For a student with autism, conversations are hard. For a student with autism who uses an AAC device, they are even harder. For that reason, I created a deck of twenty conversation cards. I hope that this is the first of several decks that I will create.
The free download is here. They are printable and the fronts and backs of the cards print separately. I recommend mounting the fronts on card stock, cutting them out, and then applying the backs separately. They don’t match up correctly if you try glue the pages back-to-back. I laminated mine and that works well!
The cards are divided into different categories: giving compliments, what questions, where questions, when questions, and who questions. The ‘scripts’ are color coded to indicate when it is the other person’s turn to speak. Each card has two sides.
These cards are good practice for students who struggle with reciprocal conversation. I introduce them 1:1 and then use them at times when typical students would engage in conversations (i.e. eating a meal in the community, leisure times, etc.).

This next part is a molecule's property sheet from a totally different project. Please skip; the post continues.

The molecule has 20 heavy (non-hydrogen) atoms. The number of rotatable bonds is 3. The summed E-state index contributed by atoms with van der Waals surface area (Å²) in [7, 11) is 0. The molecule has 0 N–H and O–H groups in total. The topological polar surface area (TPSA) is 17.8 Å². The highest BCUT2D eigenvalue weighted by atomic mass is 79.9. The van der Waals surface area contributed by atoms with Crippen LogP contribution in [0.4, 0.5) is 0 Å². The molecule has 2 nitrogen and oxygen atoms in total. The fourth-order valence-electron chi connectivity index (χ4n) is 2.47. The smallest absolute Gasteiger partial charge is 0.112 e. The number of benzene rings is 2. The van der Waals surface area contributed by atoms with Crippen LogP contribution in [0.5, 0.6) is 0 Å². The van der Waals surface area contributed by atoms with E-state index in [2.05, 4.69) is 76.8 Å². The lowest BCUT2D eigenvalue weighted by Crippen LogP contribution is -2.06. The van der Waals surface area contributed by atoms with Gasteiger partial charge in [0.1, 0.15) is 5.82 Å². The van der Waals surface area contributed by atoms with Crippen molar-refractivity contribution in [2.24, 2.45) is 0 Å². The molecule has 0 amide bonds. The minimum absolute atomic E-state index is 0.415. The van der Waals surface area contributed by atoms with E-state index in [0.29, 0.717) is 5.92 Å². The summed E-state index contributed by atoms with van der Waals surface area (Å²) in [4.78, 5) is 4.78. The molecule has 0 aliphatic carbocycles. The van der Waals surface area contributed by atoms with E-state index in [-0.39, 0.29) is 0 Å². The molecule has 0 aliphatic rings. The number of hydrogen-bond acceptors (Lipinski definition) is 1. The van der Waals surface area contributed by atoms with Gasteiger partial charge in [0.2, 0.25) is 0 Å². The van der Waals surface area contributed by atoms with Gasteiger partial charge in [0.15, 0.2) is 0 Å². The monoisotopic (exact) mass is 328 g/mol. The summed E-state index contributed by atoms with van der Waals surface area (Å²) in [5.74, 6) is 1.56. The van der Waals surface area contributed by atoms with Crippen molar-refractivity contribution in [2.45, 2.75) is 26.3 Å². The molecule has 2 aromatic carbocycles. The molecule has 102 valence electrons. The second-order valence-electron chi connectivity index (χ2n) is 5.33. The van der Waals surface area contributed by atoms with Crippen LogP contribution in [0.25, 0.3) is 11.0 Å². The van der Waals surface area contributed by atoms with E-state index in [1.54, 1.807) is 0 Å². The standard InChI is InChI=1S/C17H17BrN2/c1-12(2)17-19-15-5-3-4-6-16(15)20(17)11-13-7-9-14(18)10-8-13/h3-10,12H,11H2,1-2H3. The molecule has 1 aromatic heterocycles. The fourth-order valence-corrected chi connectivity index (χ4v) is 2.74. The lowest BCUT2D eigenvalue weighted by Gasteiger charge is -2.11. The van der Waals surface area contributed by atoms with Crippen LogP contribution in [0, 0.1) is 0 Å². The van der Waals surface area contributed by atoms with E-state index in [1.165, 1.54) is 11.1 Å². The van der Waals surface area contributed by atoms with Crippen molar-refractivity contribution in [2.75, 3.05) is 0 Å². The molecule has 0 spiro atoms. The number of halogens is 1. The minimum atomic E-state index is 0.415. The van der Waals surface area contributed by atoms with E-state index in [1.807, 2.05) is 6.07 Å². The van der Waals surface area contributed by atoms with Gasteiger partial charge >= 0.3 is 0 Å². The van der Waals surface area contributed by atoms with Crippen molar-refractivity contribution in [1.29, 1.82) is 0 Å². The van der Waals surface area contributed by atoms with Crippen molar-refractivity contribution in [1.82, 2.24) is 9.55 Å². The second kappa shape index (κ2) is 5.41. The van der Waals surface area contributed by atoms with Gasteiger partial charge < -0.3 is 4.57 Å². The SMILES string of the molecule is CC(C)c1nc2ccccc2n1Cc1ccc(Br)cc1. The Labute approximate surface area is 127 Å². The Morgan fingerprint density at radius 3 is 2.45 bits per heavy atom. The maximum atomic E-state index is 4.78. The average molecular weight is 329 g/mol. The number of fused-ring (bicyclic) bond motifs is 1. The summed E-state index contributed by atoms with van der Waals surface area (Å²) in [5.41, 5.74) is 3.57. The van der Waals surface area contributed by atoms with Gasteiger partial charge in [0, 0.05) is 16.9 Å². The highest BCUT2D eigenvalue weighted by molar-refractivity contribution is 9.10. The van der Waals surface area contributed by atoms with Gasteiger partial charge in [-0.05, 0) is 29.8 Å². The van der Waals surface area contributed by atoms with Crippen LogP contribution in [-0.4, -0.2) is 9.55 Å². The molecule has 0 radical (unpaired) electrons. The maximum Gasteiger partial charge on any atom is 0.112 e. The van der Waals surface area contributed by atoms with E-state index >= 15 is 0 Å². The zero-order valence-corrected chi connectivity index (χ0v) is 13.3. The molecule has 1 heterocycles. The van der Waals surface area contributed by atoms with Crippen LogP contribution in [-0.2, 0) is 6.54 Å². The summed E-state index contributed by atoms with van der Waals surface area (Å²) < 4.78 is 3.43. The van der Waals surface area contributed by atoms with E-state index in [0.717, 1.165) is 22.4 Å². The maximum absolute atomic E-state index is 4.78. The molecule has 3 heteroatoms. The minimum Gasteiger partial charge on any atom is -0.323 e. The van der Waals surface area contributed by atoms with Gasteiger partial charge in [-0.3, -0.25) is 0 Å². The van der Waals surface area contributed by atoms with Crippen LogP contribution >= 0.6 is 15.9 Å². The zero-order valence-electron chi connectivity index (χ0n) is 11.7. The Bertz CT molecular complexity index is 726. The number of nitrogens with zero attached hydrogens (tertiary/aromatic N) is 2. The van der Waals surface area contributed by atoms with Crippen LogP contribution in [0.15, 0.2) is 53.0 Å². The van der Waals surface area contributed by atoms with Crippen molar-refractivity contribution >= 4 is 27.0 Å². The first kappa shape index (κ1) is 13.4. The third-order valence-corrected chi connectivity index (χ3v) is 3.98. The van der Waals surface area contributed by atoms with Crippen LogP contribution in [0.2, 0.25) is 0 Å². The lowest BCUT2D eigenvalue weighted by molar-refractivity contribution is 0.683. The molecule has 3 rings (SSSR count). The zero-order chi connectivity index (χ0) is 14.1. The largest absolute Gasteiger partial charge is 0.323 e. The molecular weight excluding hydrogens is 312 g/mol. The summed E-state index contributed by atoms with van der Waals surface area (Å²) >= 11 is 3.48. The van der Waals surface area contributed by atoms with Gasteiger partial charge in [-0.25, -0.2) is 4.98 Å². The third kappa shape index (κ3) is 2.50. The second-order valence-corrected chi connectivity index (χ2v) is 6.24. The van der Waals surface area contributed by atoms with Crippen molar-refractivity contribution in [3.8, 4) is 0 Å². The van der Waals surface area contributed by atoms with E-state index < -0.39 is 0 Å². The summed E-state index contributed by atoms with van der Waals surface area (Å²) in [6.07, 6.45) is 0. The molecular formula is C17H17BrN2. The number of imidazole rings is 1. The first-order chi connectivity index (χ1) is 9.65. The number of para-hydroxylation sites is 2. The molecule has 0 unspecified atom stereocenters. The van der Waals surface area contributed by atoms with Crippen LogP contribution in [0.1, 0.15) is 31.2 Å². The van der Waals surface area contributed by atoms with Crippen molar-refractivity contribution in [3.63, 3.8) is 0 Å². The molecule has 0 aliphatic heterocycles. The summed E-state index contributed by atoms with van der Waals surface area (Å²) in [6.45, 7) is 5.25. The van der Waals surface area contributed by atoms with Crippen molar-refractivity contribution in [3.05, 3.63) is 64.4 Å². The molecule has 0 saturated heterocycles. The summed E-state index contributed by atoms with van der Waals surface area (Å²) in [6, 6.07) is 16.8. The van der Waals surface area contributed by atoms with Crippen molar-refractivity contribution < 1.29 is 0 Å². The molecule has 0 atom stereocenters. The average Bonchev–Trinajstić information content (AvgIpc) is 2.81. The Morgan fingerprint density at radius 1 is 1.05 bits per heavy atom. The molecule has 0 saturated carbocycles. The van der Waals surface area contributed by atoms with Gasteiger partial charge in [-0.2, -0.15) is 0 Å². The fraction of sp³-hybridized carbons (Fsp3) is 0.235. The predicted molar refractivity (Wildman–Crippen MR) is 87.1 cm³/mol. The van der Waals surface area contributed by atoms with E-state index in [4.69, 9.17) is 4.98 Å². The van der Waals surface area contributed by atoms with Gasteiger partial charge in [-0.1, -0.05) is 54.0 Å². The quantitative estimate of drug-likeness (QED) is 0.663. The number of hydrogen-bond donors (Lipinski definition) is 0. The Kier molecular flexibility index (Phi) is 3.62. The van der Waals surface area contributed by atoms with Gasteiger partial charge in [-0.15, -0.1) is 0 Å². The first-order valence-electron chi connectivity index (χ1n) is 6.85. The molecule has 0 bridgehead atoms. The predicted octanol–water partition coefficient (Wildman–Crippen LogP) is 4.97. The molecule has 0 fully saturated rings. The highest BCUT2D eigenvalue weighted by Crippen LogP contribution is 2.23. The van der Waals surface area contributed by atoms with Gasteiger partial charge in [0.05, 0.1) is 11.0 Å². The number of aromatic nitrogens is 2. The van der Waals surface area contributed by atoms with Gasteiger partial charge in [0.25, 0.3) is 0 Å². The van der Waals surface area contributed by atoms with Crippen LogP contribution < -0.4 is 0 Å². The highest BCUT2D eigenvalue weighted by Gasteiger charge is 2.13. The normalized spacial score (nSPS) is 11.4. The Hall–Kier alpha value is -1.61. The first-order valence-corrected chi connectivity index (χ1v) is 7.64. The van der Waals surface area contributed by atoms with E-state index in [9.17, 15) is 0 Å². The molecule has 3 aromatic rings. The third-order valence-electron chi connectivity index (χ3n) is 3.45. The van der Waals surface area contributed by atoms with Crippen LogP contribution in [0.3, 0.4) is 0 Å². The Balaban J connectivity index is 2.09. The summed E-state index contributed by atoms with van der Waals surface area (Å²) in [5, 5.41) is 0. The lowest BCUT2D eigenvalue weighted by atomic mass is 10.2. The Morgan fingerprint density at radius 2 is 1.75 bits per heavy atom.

They are ideal for low-level readers and students who use AAC with a core vocabulary. When students need to choose an answer, picture supports are provided without text so students must practice word retrieval and are less likely to just read or type out the first or last choice.
The free download is a PDF file. If you would prefer to be able to edit the file and you have access to BoardMaker software, leave a comment and I’ll send you the project file!
An idea that I have seen but haven’t tried is to have a conversation box. You can place it in the middle of the table during snack or lunch and have students pick a card to talk with a classmate. After he is done, he can put the card in the slot in the box!